The confusion over what constitutes a hazard has been a major drawback to meaningful HA (Hazard Analysis) for some time. In order to identify hazards the concept of hazard must be clearly and precisely understood. There are many factors causing confusion, however, one of the biggest confusion is the definition of a hazard.
Ericson attempts to resolve this confusion by providing a more precise definition of a hazard comprising three essential components:
Hazard Source (HS): a basic source of danger
Initiating Mechanisms (IM): initiating/causal events that transition a hazard from its dormant state to an active state (leading to a mishap)
Target-Threat-Outcome (TTO): consequences resulting from a mishap event.
These 3 elements of a hazard form the so called “hazard triangle”, which can be used to unambiguously define an individual risk.
Ericson’s conceptual framework of a hazard offers a good foundation for building a clear and more nuanced understanding of hazard risk, system mishap model and hazard analysis. He does not use complicated technical jargon, which makes this book easy to read and understand without any prior knowledge of system safety engineering.
Overall, it is an excellent starting point for anyone trying to build a deeper understanding of these key concepts.
What this book is missing
This book is not a how-to manual or a handbook. Although it does provide an overview of tools and techniques commonly used in hazard analysis, it is intended as an introductory text in the general domain of system safety engineering. It describes the link to systems engineering in a general way, but does not address system safety in significant detail.
Second, this book is not about compliance with standards and regulatory requirements. It uses the MIL-STD-8824 approach to characterizing risk, mainly to illustrate a methodology rather than as a means to achieving compliance to specific requirements.
How you can use it for medical device risk management
Although some of the terminology used in this book is not the same, risk practitioners in the medical device industry will find many similarities in the conceptual framework.
As an example, the term mishap is not used in the medical device industry. In Ericson’s model, hazard and mishap are two sides of the same coin - hazard is the dormant condition, which is activated through the initiating mechanisms into a mishap with the associated target-threat-outcomes (TTO). He uses the terms hazard risk and mishap risk, associated with each of these two conditions. However, they are identical from a mathematical point of view.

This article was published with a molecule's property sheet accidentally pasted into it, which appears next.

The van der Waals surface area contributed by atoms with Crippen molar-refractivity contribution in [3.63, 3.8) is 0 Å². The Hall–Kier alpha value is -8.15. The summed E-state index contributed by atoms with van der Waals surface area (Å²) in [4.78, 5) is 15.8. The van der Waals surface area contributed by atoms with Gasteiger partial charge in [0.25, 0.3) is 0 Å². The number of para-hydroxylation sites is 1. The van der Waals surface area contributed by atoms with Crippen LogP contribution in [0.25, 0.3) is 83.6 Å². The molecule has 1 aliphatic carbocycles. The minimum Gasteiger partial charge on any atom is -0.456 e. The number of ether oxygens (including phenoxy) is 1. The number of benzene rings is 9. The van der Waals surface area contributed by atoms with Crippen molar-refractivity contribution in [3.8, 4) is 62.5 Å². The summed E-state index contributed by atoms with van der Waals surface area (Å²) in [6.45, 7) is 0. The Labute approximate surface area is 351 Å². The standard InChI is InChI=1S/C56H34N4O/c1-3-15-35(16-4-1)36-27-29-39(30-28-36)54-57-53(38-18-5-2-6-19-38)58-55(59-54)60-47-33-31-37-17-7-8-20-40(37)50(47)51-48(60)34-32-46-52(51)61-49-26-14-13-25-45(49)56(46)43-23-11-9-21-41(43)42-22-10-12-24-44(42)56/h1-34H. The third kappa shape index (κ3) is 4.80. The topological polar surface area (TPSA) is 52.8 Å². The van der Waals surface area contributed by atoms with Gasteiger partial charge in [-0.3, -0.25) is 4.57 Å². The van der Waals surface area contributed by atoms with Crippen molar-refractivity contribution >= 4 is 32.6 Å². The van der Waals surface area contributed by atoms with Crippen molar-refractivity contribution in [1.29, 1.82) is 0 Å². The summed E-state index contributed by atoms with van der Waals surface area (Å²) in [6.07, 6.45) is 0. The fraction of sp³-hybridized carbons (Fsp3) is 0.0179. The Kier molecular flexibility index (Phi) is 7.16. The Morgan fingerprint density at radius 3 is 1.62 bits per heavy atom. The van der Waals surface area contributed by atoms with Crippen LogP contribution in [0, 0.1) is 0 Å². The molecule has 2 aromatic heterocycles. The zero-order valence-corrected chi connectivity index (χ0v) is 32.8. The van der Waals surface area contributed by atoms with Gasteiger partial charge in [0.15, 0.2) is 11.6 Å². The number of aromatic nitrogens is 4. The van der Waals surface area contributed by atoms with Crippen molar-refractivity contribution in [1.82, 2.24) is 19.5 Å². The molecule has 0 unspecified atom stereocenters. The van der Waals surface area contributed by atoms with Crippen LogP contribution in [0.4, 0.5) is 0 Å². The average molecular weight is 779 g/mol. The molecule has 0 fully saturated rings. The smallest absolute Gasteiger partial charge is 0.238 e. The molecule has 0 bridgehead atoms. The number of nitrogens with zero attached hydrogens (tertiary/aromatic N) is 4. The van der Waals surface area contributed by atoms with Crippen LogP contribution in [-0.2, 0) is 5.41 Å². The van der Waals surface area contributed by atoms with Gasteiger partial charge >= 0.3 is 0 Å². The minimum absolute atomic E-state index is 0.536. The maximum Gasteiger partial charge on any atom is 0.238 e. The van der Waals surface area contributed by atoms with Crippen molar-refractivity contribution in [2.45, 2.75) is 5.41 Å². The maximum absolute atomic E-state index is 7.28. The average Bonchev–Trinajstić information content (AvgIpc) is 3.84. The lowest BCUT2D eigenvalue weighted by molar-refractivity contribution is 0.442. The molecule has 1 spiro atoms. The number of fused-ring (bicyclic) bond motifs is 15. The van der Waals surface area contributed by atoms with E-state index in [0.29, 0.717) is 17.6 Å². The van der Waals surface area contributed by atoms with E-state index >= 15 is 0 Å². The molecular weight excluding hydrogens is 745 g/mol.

In the medical device industry, an individual risk (of harm) is associated with a specific hazardous situation where a specific hazard is active as a result of a sequence of events. In this context, the term hazard used in the medical industry can be viewed as the hazard source (HS), the sequence of events as the initiating/causal mechanisms (IM) and the hazardous situation as the overall hazard itself. The harm resulting from a hazardous situation can be viewed as the target-threat-outcome (TTO) in Ericson’s model.
The main point is to recognize the need to define the hazard-sequence of events-hazardous situation combination for each individual risk in an unambiguous way so that the causal linkages are clear. Here, it is important to realize that a hazardous situation, and therefore an individual risk, can occur even when the device is operating normally as intended. This level of clarity is needed to accurately estimate each risk and to ensure completeness of risk analysis.
Another key point to recognize is that FMEA is not sufficient for risk analysis. Ericson recognizes FMEA as secondary analysis technique in Chapter 10 where he presents different types of hazard analysis (HA) techniques:
FMEA is not a formal HA technique and does not suffice for one. It can be used as a resource for a primary HA technique for the identification of critical component failure modes and failure rates.
Finally, there are many useful helpful examples and illustrations in this book. In particular, mind mapping techniques in Appendix A can be very useful in hazard identification and definition during brainstorming.
As defined in clause 3.4 of ISO 14971:2019.
Clause 3.5 of ISO 14971:2019 defines the term hazardous situation as “circumstance in which people, property or the environment is/are exposed to one or more hazards”.
FMEA: Failure Modes and Effects Analysis. See IEC 60812:2018.
Department of Defense standard practice for system safety. Currently, rev E of the MIL-STD-882 is active as of 11 May 2012.